The name of this drab, dirty city tells the whole story.
Asbestos, strictly controlled as a health hazard in the United States and other Western countries, is scooped out of a sprawling open-pit mine in this Russian city, then processed at three run-down, dust-belching plants where many of the city’s 110,000 residents work.
Uncovered freight cars brimming with asbestos powder make their way slowly through town day after day, the breeze whipping up gritty, noxious clouds that waft over pedestrians and bike riders.
And whenever the cash-starved asbestos factories flick off their filters and other health-protection devices to save money on electricity, local parks, playgrounds and youth soccer fields soon are covered with a frightening gray film.
As serious as their health problems are, the residents of Asbestos actually are better off than many of their neighbors in other parts of the Ural Mountains region, where radiation and chemical pollution are out of control.
“Several areas here are considered ecological disaster zones,” said Favel Kogan, a senior scientist at the Ural Medical Research Center, which specializes in occupational health concerns. “That’s why, for example, cancer rates in Asbestos are a lot lower than in some other nearby locales.
“Asbestos is an aggressive substance, of course, and can be oncologically dangerous. But there are many other metals and chemicals that are even more menacing, and these are also found in the Urals.”
This macabre paradox - that a city so exposed to asbestos can actually be a relatively safe place to live - sums up the terrifying ecological legacy of this country’s former communist regime, hellbent for so many decades on rapid development.
It also helps explain why Russia’s horrific health crisis, which has already caused life expectancy to plunge lower than in any other developed country, has failed to spur officials into action and stirred remarkably little alarm among the public.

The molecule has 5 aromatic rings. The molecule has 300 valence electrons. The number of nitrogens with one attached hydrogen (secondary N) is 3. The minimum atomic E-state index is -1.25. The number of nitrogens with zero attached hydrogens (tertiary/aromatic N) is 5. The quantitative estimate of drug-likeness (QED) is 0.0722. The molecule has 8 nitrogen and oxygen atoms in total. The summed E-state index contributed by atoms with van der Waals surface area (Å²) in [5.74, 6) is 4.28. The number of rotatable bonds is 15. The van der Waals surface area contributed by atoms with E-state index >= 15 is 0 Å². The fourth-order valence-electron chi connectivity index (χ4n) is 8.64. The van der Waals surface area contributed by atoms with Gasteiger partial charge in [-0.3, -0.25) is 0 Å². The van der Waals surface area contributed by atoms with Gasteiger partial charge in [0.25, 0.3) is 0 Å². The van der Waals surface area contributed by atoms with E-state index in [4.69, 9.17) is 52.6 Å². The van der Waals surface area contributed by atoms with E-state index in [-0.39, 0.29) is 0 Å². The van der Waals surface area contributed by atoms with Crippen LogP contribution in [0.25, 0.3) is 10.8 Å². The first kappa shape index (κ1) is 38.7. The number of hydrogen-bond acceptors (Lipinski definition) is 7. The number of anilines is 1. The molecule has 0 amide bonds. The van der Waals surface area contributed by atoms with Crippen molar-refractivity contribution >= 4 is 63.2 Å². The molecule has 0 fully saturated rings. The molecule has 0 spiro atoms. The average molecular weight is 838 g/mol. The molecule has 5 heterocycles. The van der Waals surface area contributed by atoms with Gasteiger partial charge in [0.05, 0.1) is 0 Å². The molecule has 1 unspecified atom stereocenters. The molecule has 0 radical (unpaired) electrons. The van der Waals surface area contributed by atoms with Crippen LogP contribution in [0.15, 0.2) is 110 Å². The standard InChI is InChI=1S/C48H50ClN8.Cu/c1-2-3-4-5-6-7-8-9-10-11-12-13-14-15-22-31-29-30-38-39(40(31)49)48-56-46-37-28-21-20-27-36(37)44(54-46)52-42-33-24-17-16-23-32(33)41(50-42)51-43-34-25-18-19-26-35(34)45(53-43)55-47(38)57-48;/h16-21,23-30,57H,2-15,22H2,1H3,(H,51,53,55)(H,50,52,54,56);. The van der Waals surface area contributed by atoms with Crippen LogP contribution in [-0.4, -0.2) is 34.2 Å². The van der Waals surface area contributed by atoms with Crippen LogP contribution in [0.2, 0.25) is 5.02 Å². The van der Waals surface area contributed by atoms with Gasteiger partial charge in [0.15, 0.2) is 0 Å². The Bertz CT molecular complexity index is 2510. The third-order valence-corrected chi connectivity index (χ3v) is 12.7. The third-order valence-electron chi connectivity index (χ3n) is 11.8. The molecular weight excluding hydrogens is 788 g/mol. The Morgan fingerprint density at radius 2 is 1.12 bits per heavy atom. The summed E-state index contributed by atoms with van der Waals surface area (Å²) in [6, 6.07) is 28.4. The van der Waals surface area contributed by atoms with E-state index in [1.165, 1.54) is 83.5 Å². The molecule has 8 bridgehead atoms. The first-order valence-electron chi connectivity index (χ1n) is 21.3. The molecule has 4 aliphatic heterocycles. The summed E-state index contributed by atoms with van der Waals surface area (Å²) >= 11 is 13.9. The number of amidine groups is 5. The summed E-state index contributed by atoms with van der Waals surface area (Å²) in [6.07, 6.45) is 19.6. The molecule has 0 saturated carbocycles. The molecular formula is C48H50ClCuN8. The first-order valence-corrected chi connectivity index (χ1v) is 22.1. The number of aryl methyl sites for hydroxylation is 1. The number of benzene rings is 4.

With the economy in such bad shape, Russian officials are loath to crack down on industrial polluters for fear of driving the country deeper into depression.
And even if the government wanted to take a more activist stance, the problem is so complicated and pervasive that just figuring out where to begin would be a mind-boggling challenge.
Most Russians, like most residents of Asbestos, are either unaware of how bad things have gotten or see no point in worrying about the inevitable.
“With life-threatening things all around you, you know you’re going to die before your time from something, so it’s hard to give a damn,” explained the editor in chief of the new Environmental and Health Atlas of Russia, Murray Feshbach of Georgetown University.
That is certainly the case with Alexei Grishagin, a 26-year-old teamster born and raised in Asbestos. He has heard that prolonged exposure to asbestos causes lung cancer and other potentially fatal ailments but says the danger has been greatly exaggerated by alarmists in the West.
“We live chocolate lives here, truly sweet lives,” he insisted. “I’m not afraid of asbestos, and nobody I know is afraid of it. We have people here who live to be 80 or 90, so how bad off can we be?”
Grishagin, who worked at an asbestos plant for several years before cutbacks cost him his job, said he would return to work there in a flash if business picked up.
In fact, city residents are so caught up in their economic woes that they have little concern to spare for potential health hazards, according to Tatyana Shreder, managing editor of the Asbestos Worker, a local newspaper.
Each week, the paper asks its readers to call in and state their major concerns at the moment.
At week’s end, it runs a long article on the issue most often raised.
“I can’t remember a single call about the ecology,” Shreder said. “And health questions tend to be very routine, like what to do when a virus breaks out here. Sure, we know that asbestos is harmful, but it’s only one of many harmful products that modern people just have to live with.”